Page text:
Kenneth L. BAKER, et al., Plaintiffs and Appellants, v. BURBANK–GLENDALE–PASADENA AIRPORT AUTHORITY, Defendant and Appellant.
Plaintiffs, residents in the vicinity of the Burbank–Glendale–Pasadena Airport (“the Airport”), appeal from the judgment entered in favor of the Airport Authority (“the Authority”) in an action for inverse condemnation and nuisance wherein they sought damages based on both personal injuries and injuries to their respective properties. They contend the trial court erred in ruling their causes of action for inverse condemnation and for property damage based on nuisance barred by the applicable statutes of limitation. The Authority cross-appeals, seeking reversal of the court's award of damages to several of the plaintiffs based on their emotional distress claims. We affirm the judgment on appeal; on cross-appeal, we reverse the award of damages for emotional distress.
In several consolidated actions, plaintiffs sued the Authority and others, alleging causes of action in inverse condemnation and nuisance based on noise, smoke and vibration due to overflying aircraft interfering with use and enjoyment of their respective properties, as well as injury to their persons.1
The Authority answered, generally denying the allegations of the complaints and alleging various affirmative defenses, including the bar of the statute of limitations (Code Civ.Proc., §§ 318, 319, 338, 340; Gov.Code, § 911.2), and of Civil Code section 3482 and Government Code section 6546.1. The Authority also alleged it had acquired title by prescription to an avigation easement, and that plaintiffs failed to allege special injuries entitling them to maintain an action for an alleged public nuisance, and in any event have treated the Airport as a permanent nuisance.
Twenty-four representative properties were selected from the five consolidated actions and severed therefrom for trial.
In pretrial rulings the court determined (1) the designated plaintiffs' nuisance actions were limited to damages occurring in the period from one hundred days prior to the filing of each of their claims up to the date of filing of each of their complaints (former Gov.Code, § 911.2); (2) in the event the Authority had acquired an avigation easement by prescription, the easement would bar plaintiffs' property damage claims under both nuisance and inverse condemnation theories, but not their nuisance claims for emotional distress; (3) plaintiffs' inverse condemnation claims were subject to the five-year statutes of limitations set forth in Code of Civil Procedure sections 318 and 319; and (4) neither Civil Code section 3482 nor Code of Civil Procedure section 731a applied to the nuisance causes of action.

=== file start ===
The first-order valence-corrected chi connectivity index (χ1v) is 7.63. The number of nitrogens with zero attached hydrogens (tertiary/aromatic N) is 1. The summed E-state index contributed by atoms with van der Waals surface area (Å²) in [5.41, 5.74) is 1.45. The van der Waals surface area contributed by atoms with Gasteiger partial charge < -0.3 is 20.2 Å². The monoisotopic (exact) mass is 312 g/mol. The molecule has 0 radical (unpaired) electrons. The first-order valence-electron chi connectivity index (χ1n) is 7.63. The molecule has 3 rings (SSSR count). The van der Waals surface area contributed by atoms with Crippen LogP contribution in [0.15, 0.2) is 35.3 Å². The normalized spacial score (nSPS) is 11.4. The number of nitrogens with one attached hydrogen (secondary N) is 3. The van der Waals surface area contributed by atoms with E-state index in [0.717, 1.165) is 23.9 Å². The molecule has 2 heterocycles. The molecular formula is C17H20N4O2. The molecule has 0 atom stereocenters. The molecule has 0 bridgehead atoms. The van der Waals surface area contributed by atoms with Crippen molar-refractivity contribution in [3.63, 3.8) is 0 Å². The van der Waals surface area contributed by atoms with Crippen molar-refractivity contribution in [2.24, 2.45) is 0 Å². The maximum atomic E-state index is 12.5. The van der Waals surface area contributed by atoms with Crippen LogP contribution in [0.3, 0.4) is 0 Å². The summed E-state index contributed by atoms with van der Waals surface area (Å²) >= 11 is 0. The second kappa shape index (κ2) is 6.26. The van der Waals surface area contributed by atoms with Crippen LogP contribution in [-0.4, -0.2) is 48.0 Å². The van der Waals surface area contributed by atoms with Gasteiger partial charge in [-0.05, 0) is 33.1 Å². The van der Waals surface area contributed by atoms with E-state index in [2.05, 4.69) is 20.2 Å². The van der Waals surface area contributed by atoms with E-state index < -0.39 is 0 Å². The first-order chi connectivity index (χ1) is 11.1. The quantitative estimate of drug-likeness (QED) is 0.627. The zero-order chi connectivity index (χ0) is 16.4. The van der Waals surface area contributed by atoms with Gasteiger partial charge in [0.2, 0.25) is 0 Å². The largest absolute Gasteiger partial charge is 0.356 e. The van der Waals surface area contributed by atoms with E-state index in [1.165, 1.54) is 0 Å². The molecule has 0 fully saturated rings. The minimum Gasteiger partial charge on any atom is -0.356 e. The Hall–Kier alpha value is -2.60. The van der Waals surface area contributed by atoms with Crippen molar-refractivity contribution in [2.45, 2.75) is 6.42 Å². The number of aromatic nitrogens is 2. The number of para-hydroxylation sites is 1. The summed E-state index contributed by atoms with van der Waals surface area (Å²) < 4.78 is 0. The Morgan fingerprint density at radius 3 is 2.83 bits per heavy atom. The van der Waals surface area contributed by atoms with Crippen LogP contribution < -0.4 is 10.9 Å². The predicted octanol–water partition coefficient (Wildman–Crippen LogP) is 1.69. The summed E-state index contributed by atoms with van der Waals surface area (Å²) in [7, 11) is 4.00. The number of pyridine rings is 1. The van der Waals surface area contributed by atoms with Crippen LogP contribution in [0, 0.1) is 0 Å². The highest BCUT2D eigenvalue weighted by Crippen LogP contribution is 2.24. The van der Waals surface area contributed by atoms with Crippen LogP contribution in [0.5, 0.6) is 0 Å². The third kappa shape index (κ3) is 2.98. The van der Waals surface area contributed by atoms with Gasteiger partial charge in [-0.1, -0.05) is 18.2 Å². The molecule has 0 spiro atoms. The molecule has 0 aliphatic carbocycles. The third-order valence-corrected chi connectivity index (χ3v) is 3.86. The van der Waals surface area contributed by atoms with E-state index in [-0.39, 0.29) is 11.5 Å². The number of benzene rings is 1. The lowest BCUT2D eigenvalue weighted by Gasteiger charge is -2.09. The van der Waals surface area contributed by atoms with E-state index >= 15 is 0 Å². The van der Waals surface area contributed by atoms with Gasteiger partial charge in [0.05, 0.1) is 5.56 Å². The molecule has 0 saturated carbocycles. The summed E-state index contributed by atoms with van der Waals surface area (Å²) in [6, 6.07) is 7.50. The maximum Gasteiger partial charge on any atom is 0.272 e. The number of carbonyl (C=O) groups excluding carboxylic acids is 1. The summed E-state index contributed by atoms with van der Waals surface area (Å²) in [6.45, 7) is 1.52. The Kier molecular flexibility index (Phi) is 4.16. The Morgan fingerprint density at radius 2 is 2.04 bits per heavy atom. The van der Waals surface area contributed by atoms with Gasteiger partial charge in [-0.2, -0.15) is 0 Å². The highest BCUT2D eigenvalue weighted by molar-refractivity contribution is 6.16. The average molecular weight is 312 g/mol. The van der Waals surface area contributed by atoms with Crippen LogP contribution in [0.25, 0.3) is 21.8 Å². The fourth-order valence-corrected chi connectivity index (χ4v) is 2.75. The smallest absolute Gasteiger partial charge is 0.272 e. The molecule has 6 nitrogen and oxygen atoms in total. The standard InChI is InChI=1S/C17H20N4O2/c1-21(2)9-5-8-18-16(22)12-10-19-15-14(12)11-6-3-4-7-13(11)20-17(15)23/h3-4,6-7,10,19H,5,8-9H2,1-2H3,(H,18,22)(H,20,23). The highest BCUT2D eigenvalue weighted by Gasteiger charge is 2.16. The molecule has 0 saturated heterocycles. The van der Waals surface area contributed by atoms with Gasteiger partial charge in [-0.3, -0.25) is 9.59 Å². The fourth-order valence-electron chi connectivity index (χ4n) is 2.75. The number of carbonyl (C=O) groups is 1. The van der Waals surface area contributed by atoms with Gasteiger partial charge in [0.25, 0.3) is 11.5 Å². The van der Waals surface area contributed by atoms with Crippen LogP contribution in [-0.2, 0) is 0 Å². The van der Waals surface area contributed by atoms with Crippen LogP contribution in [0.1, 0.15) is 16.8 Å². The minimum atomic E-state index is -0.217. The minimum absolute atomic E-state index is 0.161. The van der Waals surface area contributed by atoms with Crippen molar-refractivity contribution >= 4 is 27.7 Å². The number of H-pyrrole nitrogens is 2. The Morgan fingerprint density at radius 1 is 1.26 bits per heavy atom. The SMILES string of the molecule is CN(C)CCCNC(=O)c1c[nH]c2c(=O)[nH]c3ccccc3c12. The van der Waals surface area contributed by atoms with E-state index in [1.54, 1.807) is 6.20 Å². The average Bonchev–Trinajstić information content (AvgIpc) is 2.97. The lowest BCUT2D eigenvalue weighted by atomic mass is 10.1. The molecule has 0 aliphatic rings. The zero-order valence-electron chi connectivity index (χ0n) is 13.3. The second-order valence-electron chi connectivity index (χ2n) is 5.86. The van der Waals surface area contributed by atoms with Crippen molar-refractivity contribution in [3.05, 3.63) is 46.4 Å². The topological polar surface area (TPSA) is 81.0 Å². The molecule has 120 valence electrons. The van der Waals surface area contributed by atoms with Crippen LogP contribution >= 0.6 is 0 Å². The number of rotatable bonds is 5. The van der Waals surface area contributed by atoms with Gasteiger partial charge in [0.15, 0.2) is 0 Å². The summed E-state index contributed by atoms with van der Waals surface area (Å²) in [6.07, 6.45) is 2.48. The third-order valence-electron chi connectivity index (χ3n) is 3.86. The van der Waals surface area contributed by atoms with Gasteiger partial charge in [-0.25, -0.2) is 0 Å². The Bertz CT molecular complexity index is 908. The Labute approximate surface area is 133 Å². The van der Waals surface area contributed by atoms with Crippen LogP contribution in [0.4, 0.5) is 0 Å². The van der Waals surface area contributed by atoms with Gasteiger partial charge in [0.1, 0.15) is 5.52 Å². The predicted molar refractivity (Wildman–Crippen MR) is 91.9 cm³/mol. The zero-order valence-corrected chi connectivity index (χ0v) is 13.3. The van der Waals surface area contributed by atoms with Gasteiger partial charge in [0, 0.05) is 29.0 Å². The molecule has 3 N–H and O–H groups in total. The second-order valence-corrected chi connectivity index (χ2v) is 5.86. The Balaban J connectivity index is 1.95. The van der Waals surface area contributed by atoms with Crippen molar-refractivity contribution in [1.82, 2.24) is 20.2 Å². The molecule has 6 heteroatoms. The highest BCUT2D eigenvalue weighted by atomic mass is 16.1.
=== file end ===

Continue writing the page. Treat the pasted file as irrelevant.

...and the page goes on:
The evidence established the Airport has operated continuously since 1930, and was purchased by the Authority from Lockheed Air Terminal (“LAT”), a private corporation, in July 1978. The sale expressly included “[a]ll of LAT's right, title and interest in and to all easements and other rights ․ over, in and to property owned by others and which benefit the Real Property or otherwise pertain to the operation of the Airport and Airport properties․”
The length of the Airport's two runways, their configuration, the pattern of takeoffs and landings and the attendant flight paths, were consistent throughout the period of plaintiffs' complaints and for a number of years prior thereto.
Both parties presented expert testimony on the historical noise levels surrounding the airport, and particularly, at the locations of plaintiffs' respective properties. The court found the testimony of the Authority's expert the more substantial, credible, and complete.
Evidence presented by the Authority's expert, including maps showing Community Noise Equivalent Levels (“CNEL”), used to rate the impact of aircraft noise on areas surrounding California airports, established an overall general decrease in the noise levels in areas surrounding the Airport in the years from 1973 through 1986. Other evidence established that modern jet aircraft impose a lesser burden on the community than did early jet aircraft. In addition, plaintiffs' testimony established their problems with noise generated by the Airport began in 1965, when commercial jet aircraft began using the facility, and constituted an on-going and substantial interference with the use and enjoyment of their properties in the early 1970's. Several of the plaintiffs testified the noise problem had lessened in the recent past.
The ambient noise level in the San Fernando Valley where the Airport is located, i.e., the level of noise emanating from sources other than aircraft using the Airport, can rise as high as the low 60's decibel CNEL level.